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Cities and states are developing AV policy in collaborative "scrums"

silhouette of a car filled with mocked-up legislation drafts
Illustration: Rebecca Zisser/Axios

The Harvard Kennedy School is holding a series of AV policy scrums, intensive daylong sessions that bring together representatives of local governments, regional transit authorities, the private sector, academia and community groups.

Why it matters: State governments have allowed AV pilots, but outdated public infrastructure and ineffective regional government coordination are hindering progress on the AV roadmap. Getting all these parties around one table could help.

Background: For the past 7 years, automakers, technology companies and local and state governments have been working together to implement AV–friendly policies around road testing that address safety concerns.

  • But, but, but: These conversations have largely left out public transportation, local right-of-way issues, environmental concerns, infrastructure costs and regional coordination.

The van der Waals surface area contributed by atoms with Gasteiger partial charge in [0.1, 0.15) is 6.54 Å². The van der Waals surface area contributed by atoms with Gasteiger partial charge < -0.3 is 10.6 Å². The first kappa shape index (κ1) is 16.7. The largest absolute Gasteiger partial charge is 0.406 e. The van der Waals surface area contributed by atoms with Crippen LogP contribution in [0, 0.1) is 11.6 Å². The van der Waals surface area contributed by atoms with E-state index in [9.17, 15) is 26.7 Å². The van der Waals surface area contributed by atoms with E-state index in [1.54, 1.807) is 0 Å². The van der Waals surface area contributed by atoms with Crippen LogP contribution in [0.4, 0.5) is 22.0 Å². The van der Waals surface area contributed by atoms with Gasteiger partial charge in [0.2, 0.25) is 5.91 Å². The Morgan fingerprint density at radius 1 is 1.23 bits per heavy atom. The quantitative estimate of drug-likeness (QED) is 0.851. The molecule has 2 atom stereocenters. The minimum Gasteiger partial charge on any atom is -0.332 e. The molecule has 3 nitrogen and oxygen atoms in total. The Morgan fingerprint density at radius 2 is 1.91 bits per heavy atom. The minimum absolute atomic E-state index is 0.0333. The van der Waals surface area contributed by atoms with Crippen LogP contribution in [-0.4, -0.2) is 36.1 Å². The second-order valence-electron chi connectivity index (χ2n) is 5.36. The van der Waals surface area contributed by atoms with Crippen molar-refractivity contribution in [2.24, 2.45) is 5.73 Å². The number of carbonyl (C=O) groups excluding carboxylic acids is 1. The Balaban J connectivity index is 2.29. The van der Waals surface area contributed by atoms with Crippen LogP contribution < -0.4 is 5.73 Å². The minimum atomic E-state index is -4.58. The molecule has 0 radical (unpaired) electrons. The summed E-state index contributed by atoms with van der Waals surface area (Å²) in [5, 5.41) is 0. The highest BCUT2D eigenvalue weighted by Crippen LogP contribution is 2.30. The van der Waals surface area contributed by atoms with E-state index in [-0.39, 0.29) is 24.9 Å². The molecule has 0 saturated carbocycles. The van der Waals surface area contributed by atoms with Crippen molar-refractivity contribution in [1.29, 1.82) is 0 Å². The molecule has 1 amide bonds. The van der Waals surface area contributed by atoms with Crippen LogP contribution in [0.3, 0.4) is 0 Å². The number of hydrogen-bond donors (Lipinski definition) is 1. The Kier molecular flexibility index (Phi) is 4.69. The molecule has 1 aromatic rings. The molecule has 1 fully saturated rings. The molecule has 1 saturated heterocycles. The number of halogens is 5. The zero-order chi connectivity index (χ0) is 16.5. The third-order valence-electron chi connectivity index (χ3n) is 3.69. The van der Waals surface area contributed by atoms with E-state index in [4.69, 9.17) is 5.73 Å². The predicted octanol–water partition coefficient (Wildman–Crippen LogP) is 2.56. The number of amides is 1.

What's happening: AV policy scrums — modeled on the rugby play — have helped cities like Boston, Kansas City and Toronto define and achieve their goals.

  • Chris Osgood, Boston's Chief of Streets, has explained that these initiatives allow the city to "work with a wide variety of stakeholders to advance our thinking on the specifics of this policy," especially around shared trips.
  • New York City and Cambridge, Mass., have recently held their own scrums, and 9 states have established AV policy commissions, working groups or task forces.
  • California legislators are formulating a set of guiding principles for the state's AV policy, drawing on a series of briefs issued in 2016 by the UC Davis Institute of Transportation Studies. Their bill aims to to avoid exacerbating pollution and congestion as AVs are deployed.

Be smart: Under President Obama, the Department of Energy invested in regional clean cities efforts, bringing together 32 states to plan for electric vehicle deployment. Setting priorities for AV policy will likely require similar collaboration among private businesses, city and state authorities and residents.

Colleen Quinn is a transportation and energy policy adviser and president of EMobility Advisors.